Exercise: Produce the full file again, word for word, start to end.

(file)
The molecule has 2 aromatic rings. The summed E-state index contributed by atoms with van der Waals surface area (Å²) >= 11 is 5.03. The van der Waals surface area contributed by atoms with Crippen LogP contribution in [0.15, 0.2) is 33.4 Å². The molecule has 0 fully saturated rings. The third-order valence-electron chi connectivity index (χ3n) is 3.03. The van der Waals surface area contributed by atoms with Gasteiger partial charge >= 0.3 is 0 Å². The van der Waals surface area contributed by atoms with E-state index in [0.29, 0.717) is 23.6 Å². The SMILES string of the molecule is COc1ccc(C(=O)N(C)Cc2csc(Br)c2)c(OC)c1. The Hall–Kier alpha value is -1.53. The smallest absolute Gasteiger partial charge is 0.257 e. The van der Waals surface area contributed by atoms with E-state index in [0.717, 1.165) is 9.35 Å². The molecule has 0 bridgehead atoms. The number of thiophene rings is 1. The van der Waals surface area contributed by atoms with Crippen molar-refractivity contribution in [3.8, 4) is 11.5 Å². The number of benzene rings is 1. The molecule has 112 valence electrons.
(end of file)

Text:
The molecule has 2 aromatic rings. The summed E-state index contributed by atoms with van der Waals surface area (Å²) >= 11 is 5.03. The van der Waals surface area contributed by atoms with Crippen LogP contribution in [0.15, 0.2) is 33.4 Å². The molecule has 0 fully saturated rings. The third-order valence-electron chi connectivity index (χ3n) is 3.03. The van der Waals surface area contributed by atoms with Gasteiger partial charge >= 0.3 is 0 Å². The van der Waals surface area contributed by atoms with E-state index in [0.29, 0.717) is 23.6 Å². The SMILES string of the molecule is COc1ccc(C(=O)N(C)Cc2csc(Br)c2)c(OC)c1. The Hall–Kier alpha value is -1.53. The smallest absolute Gasteiger partial charge is 0.257 e. The van der Waals surface area contributed by atoms with E-state index in [0.717, 1.165) is 9.35 Å². The molecule has 0 bridgehead atoms. The number of thiophene rings is 1. The van der Waals surface area contributed by atoms with Crippen molar-refractivity contribution in [3.8, 4) is 11.5 Å². The number of benzene rings is 1. The molecule has 112 valence electrons.